Travel: From Portes to 60 in the Alps
- Credit: Contributed
Cutting through the Alpine air and whizzing down the mountain, I picked up speed – 40, 50, 60mph.
It was by far the quickest I had gone all week, and one by one, I passed my fellow skiers and snowboarders.
Then, with the finish line in sight, I overtook the final pair before the breaks kicked in.
At this point, I should point out that I wasn’t on my skis, or indeed on terra firma.
I had just ridden Fantasticable – a zip line which sets off above the French hamlet of Plaine-Dranse and zooms harnessed daredevils down to the bottom.
The trip to France and Switzerland was my first winter sports holiday in three years, so, as far my ski skills were more than a little rusty.
Nevertheless, I still managed to get around the pistes okay, and spent time doing a whole host of other winter activities in some of the Alps' most spectacular resorts.
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Portes du Soleil is one of the largest ski areas in Europe with 300 slopes and 197 lifts.
It is home to 12 linked resorts: Avoriaz, Morzine, Montriond, Les Gets, St Jean d'Aulps, Abondance, La Chapelle d'Abondance and Châtel in France, and Champéry, Torgon, Morgins, and Les Crosets-Val d'Illiez-Champoussin in Switzerland.
After flying into Geneva, my first destination was the French town of Les Gets.
I spent the night in boutique hotel Chamois d’Or, enjoying a tasty late supper in its stunning new Indian restaurant Baaji.
The next morning, I picked up my skis, poles and boots from Berthet Sports, before hitting the slopes with Chrys from Les Gets’ tourist board.
Once I’d rediscovered my ski legs, we escaped between the fir trees to enjoy the pristine pistes on the Mon Chéry side of the town and views of the legendary Mont Blanc range.
Lunch on the mountain was a delicious baked Camembert at Le Vaffieu, before Chrys handed over the reins to Laury from Avoriaz tourism.
Considered by many to be the home of snowboarding in the Alps, and my room for the night was at the spectacular Hotel Mil8, adjacent to the Aquariaz tropical-themed waterpark.
After relaxing in the wellness area, I dined at Le Soir a la carte restaurant, and from there, I headed to a couple of the town’s bars – Le Tavaillon and The Place.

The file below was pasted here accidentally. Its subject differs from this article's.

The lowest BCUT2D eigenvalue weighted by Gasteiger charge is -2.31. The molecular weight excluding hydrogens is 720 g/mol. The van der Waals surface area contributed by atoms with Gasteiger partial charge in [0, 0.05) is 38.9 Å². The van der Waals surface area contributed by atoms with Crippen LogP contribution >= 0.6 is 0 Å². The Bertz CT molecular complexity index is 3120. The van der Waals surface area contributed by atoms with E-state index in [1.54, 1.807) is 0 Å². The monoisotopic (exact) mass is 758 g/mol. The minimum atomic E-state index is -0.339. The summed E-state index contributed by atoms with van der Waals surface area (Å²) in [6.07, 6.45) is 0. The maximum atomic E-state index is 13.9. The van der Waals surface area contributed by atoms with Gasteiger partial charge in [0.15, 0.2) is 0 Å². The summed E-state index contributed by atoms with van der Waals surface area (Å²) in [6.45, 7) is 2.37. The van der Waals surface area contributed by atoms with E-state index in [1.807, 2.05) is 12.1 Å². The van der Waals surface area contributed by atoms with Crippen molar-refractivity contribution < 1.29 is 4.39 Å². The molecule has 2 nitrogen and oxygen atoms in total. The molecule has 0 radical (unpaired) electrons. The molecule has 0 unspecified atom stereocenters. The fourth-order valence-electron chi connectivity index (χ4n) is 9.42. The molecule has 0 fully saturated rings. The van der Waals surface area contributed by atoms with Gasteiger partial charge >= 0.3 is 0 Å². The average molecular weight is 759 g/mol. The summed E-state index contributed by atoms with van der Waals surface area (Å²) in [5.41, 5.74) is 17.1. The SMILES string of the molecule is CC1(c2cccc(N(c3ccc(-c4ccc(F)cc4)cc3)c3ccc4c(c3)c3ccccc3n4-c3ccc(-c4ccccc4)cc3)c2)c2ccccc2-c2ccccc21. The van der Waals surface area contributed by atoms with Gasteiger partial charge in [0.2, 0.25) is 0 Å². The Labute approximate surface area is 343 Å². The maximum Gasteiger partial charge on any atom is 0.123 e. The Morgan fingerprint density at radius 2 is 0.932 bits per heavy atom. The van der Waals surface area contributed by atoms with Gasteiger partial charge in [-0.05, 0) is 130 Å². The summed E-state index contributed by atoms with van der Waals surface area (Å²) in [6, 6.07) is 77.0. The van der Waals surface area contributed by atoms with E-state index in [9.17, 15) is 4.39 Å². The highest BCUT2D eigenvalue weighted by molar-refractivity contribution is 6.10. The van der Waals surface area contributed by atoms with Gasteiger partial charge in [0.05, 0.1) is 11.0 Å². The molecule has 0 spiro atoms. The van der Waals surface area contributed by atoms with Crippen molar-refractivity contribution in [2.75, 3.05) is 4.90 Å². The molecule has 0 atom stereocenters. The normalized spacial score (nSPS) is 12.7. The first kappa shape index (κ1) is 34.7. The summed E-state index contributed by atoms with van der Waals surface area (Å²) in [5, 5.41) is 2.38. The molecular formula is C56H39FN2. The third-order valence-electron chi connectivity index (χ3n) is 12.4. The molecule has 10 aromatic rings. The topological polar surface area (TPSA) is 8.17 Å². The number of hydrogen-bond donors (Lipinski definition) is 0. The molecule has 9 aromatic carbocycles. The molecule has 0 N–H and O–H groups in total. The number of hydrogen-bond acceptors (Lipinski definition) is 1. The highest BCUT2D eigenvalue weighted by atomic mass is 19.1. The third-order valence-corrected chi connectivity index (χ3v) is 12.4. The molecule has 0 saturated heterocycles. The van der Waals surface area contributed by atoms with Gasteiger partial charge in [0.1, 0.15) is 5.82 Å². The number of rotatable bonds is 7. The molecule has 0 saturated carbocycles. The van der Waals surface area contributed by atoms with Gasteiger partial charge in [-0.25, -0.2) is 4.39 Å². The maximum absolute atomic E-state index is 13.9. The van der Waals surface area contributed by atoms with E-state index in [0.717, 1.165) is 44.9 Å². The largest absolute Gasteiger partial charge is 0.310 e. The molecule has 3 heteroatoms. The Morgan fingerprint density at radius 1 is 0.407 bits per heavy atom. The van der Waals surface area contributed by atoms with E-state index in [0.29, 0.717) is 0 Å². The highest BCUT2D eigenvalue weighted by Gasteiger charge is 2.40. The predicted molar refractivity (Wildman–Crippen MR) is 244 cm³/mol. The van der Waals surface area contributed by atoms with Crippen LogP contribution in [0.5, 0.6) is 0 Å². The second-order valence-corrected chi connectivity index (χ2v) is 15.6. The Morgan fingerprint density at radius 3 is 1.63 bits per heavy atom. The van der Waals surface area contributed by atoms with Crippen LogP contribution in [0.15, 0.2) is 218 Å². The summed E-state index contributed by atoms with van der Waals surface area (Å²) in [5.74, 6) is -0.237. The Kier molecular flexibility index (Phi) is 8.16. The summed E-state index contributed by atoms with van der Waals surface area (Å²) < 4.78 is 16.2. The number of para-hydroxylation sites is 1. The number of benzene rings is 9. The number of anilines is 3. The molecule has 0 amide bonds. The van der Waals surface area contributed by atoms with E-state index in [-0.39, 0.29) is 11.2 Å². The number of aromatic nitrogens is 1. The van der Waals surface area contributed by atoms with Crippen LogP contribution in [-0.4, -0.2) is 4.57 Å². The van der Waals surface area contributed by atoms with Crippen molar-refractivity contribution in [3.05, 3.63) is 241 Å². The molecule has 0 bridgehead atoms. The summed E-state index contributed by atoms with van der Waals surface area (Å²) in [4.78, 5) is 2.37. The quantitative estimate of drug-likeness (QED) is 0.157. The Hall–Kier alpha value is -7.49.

The next day, I skied with Laury into Switzerland, and eventually we arrived in the Region Dents du Midi where I met up with Gabriel from the Champéry tourist office.
After a toasted cheese lunch at Café Le Nord, I checked into the Boutique Hotel Beau-Séjour & Spa, a charming century-old hotel, now run by the Kleinknecht Zurkirchen family, with breathtaking views of the Dents-du-Midi, the region’s emblematic mountain.
Dinner that night was an incredibly succulent fillet steak, followed by Swiss chocolate pudding.
On my penultimate day in Portes du Soleil, I tried two winter activities for the first time.
First up, Gabriel and I headed to the Sports Center Palladium De Champéry for a game of curling, with Gaston, a 60-year veteran of the town’s curling club.
The last Swiss stop on the road to France, and the gateway to the Val d’Abondance, is Morgins
Here, I joined Patrick, a ski instructor, for an arduous two-hour hike and 600m climb around the ski touring tracks of Rando Parc.
After my exertions, I needed a place to rest my weary head, and Chez Jan La Pension in Morgins was just the ticket.
My room was incredibly comfortable with a king sized bed and views of the chocolate box Swiss town and the mountain I had I just conquered.
For dinner, I enjoyed a scallops and a crusted pork loin at Restaurant Le Divins a couple of blocks away.
Before flying back to the UK, I still had time for another day of adventure on the slopes as local ski instructor Bernard took me for a tour of the Châtel region.
Post-lunch, we found our way to Fantasticable, above the hamlet of Plaine-Dranse, and after a week of trying to find my ski legs again, it was good to finally reach some decent speeds, albeit above the slopes, rather than on them.
Whether it’s snaking down blue or red runs, pushing stones on the ice, hiking up a mountain or flying down a zip line, my week in Portes du Soileil was full of excitement, with a fair bit of relaxation thrown in.
If the Olympics has made you crave for a winter holiday, or inspired you to try skiing or snowboarding for the first time, make this French-Swiss paradise your first Portes of call.
Take the trip
For more information about the Portes du Soleil area in France and Switzerland go to en.portesdusoleil.com or call +33(0)450 733831
A single Portes du Soleil Ski pass provides access to the whole region. Adult passes cost €55.50 per day and €42 a day for children aged 5-15 (under fives ski for free). Six-day passes cost €278 for adults, and €208 for children.
Richard Jones stayed in four hotels during his trip – Chamois d'Or Hotel & Spa in Les Gets (chamois-dor-hotel.les-gets.hotels-fr.net), Hotel Mil8 in Avoriaz (hotelmil8.com), Boutique Hotel Beau-Séjour & Spa in Champéry (beausejour.ch), and Chez Jan La Pension de Morgins in Morgins (chezjan.com)
Return flights to Geneva are available from many major UK airports with easyJet from £32pp. See easyjet.com